Three of Microsoft’s top 20 investors are lobbying for Bill Gates to be ousted as chairman of the company he founded 38 years ago.
It appears Bill Gates, who is one of the leading figures in technology, is being targeted by major shareholders within the company he developed in order to improve the company’s performance.
The stockholders suggesting Gates’ departure as chairman collectively hold five percent of Microsoft stock, and it is doubtful the board or Gates will take into consideration their demands.
Alone, Gates is the largest shareholder of the $277 billion company, owning 4.5 percent of the Microsoft shares. Before the company went public in 1986, he owned 49% of Microsoft shares.
The three investors’ concerns for the company are that they fear Gates’ role as chairman blocks the company’s ability to adapt to new strategies and would limit a new chief executive to make any type of substantial changes, in particular searching for a replacement for Chief Executive Steve Ballmer.
Amid pressure from fund manager ValueAct Capital Management, recently Steve Ballmer said his last farewells at a company wide meeting in Redmond, Washington as he steps down into retirement.
As of this year, Ballmer’s personal wealth is estimated at $18 billion and he is ranked number 21 on the Forbes 400 richest American’s list.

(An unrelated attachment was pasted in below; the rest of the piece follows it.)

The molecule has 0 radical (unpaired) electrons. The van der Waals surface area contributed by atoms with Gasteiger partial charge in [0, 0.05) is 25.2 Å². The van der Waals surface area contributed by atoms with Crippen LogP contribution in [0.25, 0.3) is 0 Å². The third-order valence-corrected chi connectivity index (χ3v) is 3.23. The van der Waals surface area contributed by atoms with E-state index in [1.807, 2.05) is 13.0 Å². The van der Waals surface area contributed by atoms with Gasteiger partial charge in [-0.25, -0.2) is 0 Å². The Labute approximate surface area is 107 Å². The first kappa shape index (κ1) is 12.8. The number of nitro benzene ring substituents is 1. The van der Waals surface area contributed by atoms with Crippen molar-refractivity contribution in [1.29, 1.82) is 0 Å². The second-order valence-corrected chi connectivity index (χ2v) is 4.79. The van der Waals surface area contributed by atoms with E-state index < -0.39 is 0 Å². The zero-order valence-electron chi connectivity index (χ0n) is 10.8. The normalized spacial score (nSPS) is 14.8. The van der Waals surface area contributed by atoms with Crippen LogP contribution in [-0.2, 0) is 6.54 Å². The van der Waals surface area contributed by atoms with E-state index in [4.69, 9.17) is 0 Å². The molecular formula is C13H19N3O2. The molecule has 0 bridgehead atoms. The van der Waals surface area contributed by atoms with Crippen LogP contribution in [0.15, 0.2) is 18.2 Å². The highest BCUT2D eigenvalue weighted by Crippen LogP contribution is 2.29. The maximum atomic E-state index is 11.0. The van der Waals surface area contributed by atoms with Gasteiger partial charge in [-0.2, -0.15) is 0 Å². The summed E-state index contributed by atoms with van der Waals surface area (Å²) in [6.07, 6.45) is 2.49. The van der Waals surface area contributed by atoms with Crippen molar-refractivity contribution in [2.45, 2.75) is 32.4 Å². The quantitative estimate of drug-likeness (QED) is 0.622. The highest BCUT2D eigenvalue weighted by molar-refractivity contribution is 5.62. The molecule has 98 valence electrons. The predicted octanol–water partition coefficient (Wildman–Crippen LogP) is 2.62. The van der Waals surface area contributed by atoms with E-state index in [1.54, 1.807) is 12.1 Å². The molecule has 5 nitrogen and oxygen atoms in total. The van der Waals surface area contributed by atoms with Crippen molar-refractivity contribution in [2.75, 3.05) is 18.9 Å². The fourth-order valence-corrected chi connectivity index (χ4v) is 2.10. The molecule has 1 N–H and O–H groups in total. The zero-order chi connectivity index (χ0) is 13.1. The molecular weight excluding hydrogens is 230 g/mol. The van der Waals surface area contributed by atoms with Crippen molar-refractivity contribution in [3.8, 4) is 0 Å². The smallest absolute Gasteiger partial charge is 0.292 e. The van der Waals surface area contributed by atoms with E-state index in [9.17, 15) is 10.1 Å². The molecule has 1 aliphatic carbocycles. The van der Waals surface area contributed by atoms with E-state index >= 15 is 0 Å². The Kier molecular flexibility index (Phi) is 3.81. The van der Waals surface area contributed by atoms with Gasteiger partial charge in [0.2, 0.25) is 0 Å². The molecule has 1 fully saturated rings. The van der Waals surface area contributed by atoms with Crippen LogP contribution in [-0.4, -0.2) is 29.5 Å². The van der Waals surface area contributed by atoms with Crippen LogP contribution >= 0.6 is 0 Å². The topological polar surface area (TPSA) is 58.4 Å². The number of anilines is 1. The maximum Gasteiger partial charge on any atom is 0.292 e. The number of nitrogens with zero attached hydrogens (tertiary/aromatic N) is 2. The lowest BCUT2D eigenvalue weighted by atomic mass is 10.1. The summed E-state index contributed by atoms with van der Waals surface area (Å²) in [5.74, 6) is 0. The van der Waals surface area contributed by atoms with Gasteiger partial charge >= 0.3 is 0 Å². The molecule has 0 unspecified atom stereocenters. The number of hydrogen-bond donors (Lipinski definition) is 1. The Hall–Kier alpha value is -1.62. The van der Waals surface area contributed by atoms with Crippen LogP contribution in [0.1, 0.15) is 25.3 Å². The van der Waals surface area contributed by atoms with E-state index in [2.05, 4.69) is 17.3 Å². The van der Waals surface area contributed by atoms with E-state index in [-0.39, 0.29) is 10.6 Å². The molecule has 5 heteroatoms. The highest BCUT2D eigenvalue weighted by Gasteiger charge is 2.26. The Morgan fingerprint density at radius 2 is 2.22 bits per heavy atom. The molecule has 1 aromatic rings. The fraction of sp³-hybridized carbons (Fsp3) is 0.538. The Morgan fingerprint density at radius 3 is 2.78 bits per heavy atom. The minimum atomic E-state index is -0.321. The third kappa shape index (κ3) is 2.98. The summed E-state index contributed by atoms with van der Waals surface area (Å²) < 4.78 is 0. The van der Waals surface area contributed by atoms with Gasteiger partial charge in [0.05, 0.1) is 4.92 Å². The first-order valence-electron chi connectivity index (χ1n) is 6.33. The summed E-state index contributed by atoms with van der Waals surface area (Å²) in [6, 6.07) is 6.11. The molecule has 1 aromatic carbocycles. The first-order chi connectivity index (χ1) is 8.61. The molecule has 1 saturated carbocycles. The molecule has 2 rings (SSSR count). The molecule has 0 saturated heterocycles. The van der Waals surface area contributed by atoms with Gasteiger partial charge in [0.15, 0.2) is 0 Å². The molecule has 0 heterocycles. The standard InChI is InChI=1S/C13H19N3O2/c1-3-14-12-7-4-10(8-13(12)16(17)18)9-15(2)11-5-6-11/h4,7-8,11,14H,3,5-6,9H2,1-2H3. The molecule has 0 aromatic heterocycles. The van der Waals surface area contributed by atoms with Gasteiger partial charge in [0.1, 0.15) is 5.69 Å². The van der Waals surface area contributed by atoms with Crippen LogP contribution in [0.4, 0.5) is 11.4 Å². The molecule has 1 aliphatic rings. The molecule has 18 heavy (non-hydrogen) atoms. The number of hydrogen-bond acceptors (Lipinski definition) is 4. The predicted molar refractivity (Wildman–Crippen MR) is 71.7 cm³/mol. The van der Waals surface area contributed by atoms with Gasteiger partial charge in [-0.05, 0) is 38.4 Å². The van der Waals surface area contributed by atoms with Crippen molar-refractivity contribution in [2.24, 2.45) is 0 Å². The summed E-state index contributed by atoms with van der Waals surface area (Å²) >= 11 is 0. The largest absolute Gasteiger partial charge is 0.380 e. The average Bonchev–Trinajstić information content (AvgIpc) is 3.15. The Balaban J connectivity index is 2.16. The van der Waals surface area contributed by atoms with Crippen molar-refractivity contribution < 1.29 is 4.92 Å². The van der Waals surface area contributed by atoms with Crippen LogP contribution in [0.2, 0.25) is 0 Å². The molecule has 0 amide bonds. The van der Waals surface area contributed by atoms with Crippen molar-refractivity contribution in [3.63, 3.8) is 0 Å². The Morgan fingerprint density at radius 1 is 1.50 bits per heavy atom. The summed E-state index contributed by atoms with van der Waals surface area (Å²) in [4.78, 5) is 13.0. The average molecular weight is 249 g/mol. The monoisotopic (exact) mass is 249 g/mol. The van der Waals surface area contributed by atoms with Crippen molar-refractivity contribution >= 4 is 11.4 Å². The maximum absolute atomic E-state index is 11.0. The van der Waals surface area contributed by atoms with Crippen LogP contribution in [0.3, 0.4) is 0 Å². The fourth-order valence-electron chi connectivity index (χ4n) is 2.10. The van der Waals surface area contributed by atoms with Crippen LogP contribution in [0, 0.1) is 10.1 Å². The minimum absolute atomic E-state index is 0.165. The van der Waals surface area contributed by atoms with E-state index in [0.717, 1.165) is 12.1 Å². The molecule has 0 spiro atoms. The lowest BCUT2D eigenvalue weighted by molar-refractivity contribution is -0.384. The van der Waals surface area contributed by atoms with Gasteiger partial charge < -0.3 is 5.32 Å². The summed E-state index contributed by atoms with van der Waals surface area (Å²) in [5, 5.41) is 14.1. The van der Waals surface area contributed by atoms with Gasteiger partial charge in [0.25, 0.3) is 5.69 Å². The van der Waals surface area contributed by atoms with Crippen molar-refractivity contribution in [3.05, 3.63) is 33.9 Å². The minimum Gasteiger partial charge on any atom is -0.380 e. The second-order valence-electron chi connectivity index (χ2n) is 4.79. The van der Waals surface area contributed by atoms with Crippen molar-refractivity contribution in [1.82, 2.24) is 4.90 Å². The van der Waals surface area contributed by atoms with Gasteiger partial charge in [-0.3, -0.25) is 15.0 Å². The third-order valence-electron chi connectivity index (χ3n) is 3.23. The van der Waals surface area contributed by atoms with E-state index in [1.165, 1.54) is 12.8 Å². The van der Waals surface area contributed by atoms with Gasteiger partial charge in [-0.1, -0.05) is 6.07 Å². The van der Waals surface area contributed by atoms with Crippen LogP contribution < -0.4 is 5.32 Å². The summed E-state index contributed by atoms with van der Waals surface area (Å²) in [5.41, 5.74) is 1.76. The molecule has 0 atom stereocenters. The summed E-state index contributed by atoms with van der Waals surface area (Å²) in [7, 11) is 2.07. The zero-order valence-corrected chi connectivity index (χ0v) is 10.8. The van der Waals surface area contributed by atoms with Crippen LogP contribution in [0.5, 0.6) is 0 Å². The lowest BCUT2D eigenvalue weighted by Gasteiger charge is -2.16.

In January 2000, Gates handed his Microsoft CEO role to Steve Ballmer in order so that the technological giant could focus on his day-to-day activities concerning the $38 million Bill and Melinda Gates Foundation.
The Bill and Melinda Gates Foundation was established in 1994 and is the largest visibly operated private foundation in the world. The interests and passions of the Gates family drive the foundation. The grant-making foundation supports initiatives such as education, world health and community giving in the Pacific Northwest.
The other reason the three board members want Gates removed as chairman is because of his philanthropic foundation. They feel Gates’ power offsets his declining shareholdings. On a pre-setup plan, Gates sells $80 million Microsoft shares a year for his philanthropic causes. If this setup continues, Reuters’ estimates that by 2018 Gates would have no financial stake in the company.
Feedback on the suggested dismissal of Gates invoked mixed reactions from shareholders.
Portfolio manager at HighMark Capital Management, Todd Lowenstein feels Gates’ departure is long overdue. New blood in the company will more effectively aid in reevaluating corporate strategy and put some fresh air into its business approach.
Senior analyst at Ford Pitt Capital Group says right now is not the time to rid Gates from the board. He could possibly play even a larger role within the company’s growth. Bill Gates would fit the bill (no pun intended) as a technology visionary for which the company lacks.
In the economic hardships of the millennium, last year Microsoft made a net profit of $22 billion, and is still among the most valuable tech companies in the world today.
However, Microsoft has lost ground to Apple Inc. and Google Inc. in mobile computing due to the global shift from personal computers to that of tablets and smart phones.
Gates’ role as chairman blocks Microsoft’s ability to adapt to new strategies and lack of visionary acuity in the technological global shift is the reason for shareholders wanting to oust him as chairman of the Microsoft board.
Written by Lisa Graziano